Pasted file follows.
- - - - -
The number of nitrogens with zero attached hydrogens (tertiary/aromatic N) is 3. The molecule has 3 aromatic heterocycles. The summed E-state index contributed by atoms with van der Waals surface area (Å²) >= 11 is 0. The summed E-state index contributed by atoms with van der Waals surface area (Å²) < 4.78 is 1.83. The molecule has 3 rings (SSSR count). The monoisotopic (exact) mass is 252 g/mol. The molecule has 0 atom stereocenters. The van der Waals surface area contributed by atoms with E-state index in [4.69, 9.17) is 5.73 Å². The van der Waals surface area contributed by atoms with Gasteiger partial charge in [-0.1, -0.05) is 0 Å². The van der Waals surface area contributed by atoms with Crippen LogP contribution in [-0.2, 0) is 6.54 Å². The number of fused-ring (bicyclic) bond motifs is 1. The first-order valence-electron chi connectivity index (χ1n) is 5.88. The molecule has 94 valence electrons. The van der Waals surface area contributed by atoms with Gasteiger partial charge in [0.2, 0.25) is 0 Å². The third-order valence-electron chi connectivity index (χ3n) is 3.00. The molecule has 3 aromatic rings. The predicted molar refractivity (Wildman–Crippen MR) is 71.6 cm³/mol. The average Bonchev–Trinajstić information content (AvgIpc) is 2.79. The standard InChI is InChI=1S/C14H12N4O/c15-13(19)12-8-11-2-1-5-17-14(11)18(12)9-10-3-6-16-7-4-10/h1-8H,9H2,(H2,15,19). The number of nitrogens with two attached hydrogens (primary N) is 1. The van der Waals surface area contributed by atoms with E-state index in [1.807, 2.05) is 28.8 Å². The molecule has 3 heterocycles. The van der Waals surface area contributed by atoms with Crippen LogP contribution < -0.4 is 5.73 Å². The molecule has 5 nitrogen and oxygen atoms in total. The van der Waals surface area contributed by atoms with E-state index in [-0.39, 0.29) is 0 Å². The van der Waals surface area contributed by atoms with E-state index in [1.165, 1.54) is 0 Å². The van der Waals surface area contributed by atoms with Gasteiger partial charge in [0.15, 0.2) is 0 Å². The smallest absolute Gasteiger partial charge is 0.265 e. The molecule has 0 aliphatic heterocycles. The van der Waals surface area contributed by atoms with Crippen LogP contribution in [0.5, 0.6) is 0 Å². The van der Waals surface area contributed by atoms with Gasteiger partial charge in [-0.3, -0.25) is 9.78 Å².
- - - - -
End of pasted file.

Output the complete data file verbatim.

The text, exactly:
The number of nitrogens with zero attached hydrogens (tertiary/aromatic N) is 3. The molecule has 3 aromatic heterocycles. The summed E-state index contributed by atoms with van der Waals surface area (Å²) >= 11 is 0. The summed E-state index contributed by atoms with van der Waals surface area (Å²) < 4.78 is 1.83. The molecule has 3 rings (SSSR count). The monoisotopic (exact) mass is 252 g/mol. The molecule has 0 atom stereocenters. The van der Waals surface area contributed by atoms with E-state index in [4.69, 9.17) is 5.73 Å². The van der Waals surface area contributed by atoms with Gasteiger partial charge in [-0.1, -0.05) is 0 Å². The van der Waals surface area contributed by atoms with Crippen LogP contribution in [-0.2, 0) is 6.54 Å². The number of fused-ring (bicyclic) bond motifs is 1. The first-order valence-electron chi connectivity index (χ1n) is 5.88. The molecule has 94 valence electrons. The van der Waals surface area contributed by atoms with Gasteiger partial charge in [0.2, 0.25) is 0 Å². The third-order valence-electron chi connectivity index (χ3n) is 3.00. The molecule has 3 aromatic rings. The predicted molar refractivity (Wildman–Crippen MR) is 71.6 cm³/mol. The average Bonchev–Trinajstić information content (AvgIpc) is 2.79. The standard InChI is InChI=1S/C14H12N4O/c15-13(19)12-8-11-2-1-5-17-14(11)18(12)9-10-3-6-16-7-4-10/h1-8H,9H2,(H2,15,19). The number of nitrogens with two attached hydrogens (primary N) is 1. The van der Waals surface area contributed by atoms with E-state index in [1.807, 2.05) is 28.8 Å². The molecule has 3 heterocycles. The van der Waals surface area contributed by atoms with Crippen LogP contribution < -0.4 is 5.73 Å². The molecule has 5 nitrogen and oxygen atoms in total. The van der Waals surface area contributed by atoms with E-state index in [-0.39, 0.29) is 0 Å². The van der Waals surface area contributed by atoms with E-state index in [1.165, 1.54) is 0 Å². The van der Waals surface area contributed by atoms with Gasteiger partial charge in [0.15, 0.2) is 0 Å². The smallest absolute Gasteiger partial charge is 0.265 e. The molecule has 0 aliphatic heterocycles. The van der Waals surface area contributed by atoms with Crippen LogP contribution in [0.5, 0.6) is 0 Å². The van der Waals surface area contributed by atoms with Gasteiger partial charge in [-0.3, -0.25) is 9.78 Å².